How To Optimise Your Cloud Infrastructure In 2023
By Alex Hawkes|16 January, 2023
With costs rising across the board, business leaders are seeking to become more savvy about their tech expenditure.
It’s now well recognised that without proper oversight, cloud costs can easily spiral out of control, but reducing spend isn’t always easy. Understanding when and where to make changes to your infrastructure is what is key to maximising productivity and ROI from cloud infrastructure investments.
Ultimately, the cloud is playing an increasingly central role in supporting operational efficiency, but getting the most productivity for your spend can be a delicate art.
Optimisation of cloud infrastructure means correctly selecting and assigning the most appropriate resources to a workload or application and then measuring performance, compliance, and cost to achieve efficiency.
It sounds simple enough in theory, but every application’s needs are unique and can evolve over time.
Monitor and measure
The first step is to establish effective monitoring and measuring protocols.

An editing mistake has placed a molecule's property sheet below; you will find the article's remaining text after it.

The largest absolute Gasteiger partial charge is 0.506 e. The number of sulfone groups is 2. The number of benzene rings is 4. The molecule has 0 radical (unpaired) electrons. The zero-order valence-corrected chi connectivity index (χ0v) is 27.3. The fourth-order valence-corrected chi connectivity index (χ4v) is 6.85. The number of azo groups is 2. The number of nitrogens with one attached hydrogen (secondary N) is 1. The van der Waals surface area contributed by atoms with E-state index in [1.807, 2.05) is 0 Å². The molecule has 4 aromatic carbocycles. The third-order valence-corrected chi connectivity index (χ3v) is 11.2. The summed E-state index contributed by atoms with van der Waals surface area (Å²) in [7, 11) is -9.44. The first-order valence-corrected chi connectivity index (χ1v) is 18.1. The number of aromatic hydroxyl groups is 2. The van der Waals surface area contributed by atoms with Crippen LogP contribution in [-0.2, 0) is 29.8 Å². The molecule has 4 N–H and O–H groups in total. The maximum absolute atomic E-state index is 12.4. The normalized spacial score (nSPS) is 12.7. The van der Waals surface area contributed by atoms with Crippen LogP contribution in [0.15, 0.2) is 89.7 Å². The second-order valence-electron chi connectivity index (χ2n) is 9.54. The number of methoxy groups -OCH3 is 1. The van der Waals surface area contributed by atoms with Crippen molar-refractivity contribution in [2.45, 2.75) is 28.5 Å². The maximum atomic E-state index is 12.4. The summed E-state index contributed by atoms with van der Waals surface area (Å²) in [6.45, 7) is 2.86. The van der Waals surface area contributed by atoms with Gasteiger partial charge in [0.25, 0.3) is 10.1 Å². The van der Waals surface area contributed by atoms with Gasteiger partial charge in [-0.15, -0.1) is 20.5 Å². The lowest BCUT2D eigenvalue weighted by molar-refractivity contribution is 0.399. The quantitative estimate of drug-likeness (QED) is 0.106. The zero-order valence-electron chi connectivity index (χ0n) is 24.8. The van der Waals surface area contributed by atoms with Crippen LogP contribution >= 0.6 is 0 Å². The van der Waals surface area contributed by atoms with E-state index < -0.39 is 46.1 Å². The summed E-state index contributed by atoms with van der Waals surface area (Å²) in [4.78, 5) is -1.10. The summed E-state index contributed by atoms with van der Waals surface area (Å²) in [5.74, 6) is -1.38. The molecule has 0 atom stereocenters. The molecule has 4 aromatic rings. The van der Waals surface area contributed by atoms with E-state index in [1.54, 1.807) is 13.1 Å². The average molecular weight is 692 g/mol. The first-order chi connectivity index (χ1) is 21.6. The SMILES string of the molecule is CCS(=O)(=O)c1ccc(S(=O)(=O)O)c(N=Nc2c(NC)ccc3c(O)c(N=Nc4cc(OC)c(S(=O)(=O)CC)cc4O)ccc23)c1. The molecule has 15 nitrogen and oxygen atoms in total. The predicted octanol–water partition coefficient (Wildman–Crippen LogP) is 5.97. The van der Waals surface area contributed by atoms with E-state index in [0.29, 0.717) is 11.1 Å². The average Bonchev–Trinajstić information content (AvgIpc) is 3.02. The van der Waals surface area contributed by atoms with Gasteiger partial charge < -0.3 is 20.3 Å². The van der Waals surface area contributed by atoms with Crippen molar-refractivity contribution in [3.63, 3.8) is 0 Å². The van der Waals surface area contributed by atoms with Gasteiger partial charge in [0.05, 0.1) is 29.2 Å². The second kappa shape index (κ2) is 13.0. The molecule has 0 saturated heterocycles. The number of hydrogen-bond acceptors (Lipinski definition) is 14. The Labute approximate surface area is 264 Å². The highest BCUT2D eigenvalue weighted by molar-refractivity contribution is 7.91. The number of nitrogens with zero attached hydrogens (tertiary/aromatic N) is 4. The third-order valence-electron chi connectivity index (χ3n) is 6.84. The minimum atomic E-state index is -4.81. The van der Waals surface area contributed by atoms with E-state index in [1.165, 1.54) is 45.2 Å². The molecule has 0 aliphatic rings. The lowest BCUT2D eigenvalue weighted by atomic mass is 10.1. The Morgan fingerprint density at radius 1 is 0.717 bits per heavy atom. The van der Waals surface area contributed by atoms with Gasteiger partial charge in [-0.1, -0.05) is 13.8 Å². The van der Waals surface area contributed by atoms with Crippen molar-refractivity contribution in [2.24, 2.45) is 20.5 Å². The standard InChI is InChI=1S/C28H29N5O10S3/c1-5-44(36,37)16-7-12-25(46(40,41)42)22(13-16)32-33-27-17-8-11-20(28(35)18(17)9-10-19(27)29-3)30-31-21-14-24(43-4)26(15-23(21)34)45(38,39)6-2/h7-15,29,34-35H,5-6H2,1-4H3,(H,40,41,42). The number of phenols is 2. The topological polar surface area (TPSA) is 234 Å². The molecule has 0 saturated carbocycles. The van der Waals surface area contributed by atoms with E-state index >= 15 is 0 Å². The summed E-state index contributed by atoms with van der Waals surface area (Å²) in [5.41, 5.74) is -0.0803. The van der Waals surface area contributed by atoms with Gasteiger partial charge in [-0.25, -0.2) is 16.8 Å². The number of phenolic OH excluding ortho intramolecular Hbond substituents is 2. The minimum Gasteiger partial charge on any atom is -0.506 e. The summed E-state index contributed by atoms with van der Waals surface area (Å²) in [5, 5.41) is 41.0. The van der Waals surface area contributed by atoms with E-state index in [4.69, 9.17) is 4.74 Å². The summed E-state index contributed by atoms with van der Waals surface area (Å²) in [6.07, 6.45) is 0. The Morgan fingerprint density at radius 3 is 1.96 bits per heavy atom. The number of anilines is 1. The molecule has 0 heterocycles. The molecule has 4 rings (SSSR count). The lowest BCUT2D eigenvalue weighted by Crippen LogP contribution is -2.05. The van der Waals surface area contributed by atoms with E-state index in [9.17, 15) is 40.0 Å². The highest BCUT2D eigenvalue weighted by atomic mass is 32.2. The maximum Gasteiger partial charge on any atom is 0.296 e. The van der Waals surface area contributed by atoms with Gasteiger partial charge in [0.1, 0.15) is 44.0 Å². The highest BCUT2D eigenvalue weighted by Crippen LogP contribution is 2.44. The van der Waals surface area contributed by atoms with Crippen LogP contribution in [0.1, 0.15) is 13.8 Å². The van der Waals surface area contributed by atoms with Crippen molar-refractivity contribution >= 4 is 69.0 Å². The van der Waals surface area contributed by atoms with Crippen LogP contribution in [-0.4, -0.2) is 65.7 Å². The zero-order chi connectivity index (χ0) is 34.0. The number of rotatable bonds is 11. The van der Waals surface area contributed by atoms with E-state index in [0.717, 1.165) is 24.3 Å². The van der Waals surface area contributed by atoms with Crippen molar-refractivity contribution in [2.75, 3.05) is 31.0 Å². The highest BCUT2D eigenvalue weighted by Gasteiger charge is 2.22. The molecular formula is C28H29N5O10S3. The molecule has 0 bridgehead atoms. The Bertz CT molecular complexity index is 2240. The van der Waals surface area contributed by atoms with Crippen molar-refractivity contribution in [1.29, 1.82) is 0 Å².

If you don’t know what the business is consuming - and remember that cloud consumption happens at a functional level, so it doesn’t always sit with IT or the CIO - then you can’t identify changes to make for optimisation purposes.
This needs to happen at an infrastructure, platform, application, and network level, because cloud consumption is made up of hardware and software usage, and various blends of both, and network connectivity to those environments.
There are a wealth of cloud-native and cloud-agnostic tools out there to explore.
Automation is your friend
According to Gartner in its ‘Predicts 2022: Driving Toward Digital Infrastructure Platforms’ study, by 2025, 70% of organisations will implement structured infrastructure automation to deliver flexibility and efficiency, up from 20% in 2021.
Historically, due to a lack of common standards, businesses and providers in the cloud ecosystem have long relied on proprietary interfaces to interconnect with the various other partners in the ecosystem.